Rep. Gene DiGirolamo, a lifetime Bensalem native, began his public service career in 1990 when he was elected as the auditor of Bensalem Township. He is currently serving his 13th term in the State House of Representatives. DiGirolamo has been an outspoken advocate for drug and alcohol rehabilitation and financing, individuals with special needs, and statewide improvements in student athletics over the past 24 years in Harrisburg.
He is Chairman of the House Human Services Committee for the 2019-20 session, a position in which he can effectively continue his support of topics connected to drug and alcohol treatment and prevention. Gene is also a member of the House Committee on Consumer Affairs.
He has authored legislation increasing funding for rehabilitation centers and establishing a separate state cabinet agency, the Department of Drug and Alcohol Programs, to streamline drug and alcohol treatment services in Pennsylvania, as a long-time advocate for raising awareness of drug and alcohol addiction, ensuring access to treatment. Act 50 of 2010 was signed into law, establishing a new Department of Drug and Alcohol Programs. DiGirolamo also wrote Act 148 of 2012, which established methadone death and incident review teams in circumstances where methadone was a primary or contributing cause of death.
DiGirolamo has shepherded the passage of various bills he has sponsored in the house, and he is the author of five state statutes. His laws include helping to protect animals by toughening penalties for those who abuse dogs and cats and creating county-based victim impact panels (VIP) as part of the sentencing procedure for driving under the influence (DUI) offenders in Pennsylvania, in addition to his work with drug and alcohol education and recovery programs.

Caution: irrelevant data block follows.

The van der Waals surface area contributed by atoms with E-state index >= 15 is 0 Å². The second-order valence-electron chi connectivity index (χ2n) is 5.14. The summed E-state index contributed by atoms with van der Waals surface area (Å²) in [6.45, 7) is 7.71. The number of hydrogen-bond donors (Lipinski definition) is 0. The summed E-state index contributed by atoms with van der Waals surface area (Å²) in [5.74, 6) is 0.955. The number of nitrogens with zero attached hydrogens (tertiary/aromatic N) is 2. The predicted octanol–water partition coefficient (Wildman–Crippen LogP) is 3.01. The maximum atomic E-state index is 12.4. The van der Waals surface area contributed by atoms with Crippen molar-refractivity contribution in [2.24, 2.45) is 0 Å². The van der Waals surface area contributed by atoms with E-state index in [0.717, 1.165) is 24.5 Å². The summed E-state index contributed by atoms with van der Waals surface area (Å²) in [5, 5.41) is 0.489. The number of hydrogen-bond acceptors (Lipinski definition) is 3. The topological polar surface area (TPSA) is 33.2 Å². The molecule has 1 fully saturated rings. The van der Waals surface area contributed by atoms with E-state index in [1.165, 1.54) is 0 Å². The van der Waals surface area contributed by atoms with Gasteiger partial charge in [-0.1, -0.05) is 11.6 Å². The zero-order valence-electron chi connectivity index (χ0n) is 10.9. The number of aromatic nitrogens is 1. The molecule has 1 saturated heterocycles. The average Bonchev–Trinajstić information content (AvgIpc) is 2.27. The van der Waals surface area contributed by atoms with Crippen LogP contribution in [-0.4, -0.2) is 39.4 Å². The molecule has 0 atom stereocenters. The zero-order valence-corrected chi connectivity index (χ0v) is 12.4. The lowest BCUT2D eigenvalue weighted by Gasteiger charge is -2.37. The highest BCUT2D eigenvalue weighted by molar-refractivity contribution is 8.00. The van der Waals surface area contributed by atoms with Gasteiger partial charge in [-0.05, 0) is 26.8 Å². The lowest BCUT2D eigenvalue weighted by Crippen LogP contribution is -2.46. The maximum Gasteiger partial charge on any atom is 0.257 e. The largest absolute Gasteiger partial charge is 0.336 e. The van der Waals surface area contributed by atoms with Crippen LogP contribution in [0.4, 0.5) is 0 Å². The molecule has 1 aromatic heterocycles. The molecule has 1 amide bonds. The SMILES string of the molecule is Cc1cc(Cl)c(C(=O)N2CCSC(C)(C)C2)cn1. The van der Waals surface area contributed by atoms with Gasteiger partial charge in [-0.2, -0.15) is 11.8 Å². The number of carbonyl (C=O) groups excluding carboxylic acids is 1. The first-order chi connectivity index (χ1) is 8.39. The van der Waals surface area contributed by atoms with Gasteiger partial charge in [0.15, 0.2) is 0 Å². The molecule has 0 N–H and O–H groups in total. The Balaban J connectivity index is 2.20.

Gene Digirolamo bill to help disabled individuals
At a rally in the state Capitol, the Poor People’s Campaign members urged lawmakers to enhance the state’s General Assistance grant. The state House on Wednesday eliminated a cash aid program for those with impairments, those in addiction treatment, and those fleeing domestic violence.
After more than an hour of impassioned arguments from Democrats and at times vehement rebuttals from Republicans, who took issue with the debate’s framing, the result was 106-95. Rep. Greg Rothman, R-Cumberland, said, “I know my colleagues care,” after outlining existing benefits programs such as food stamps and heating assistance. “It’s all about responsibility.”
Rep. Matt Bradford, D-Montgomery, is among the Democrats who have said they would welcome Republican suggestions to avoid fraud and misuse of the program. Bradford, the Democratic chair of the influential Appropriations Committee, replied, “No, this isn’t accountability.” “This is inhumane.”
Gov. Tom Corbett and the Republican-controlled legislature canceled General Assistance for the first time in 2012. The Pennsylvania Supreme Court overturned the statute, a budget-related code measure, in 2018 because it was not considered on the required number of days. The court also dismissed the bill’s argument, following the General Assembly’s single-subject norm.
The bill passed on Wednesday will stop the program on August 1.
General Assistance costs around $150 million per year and serviced around 68,000 people until it was phased out. The vast majority of them had a lifelong impairment and were waiting for federal assistance.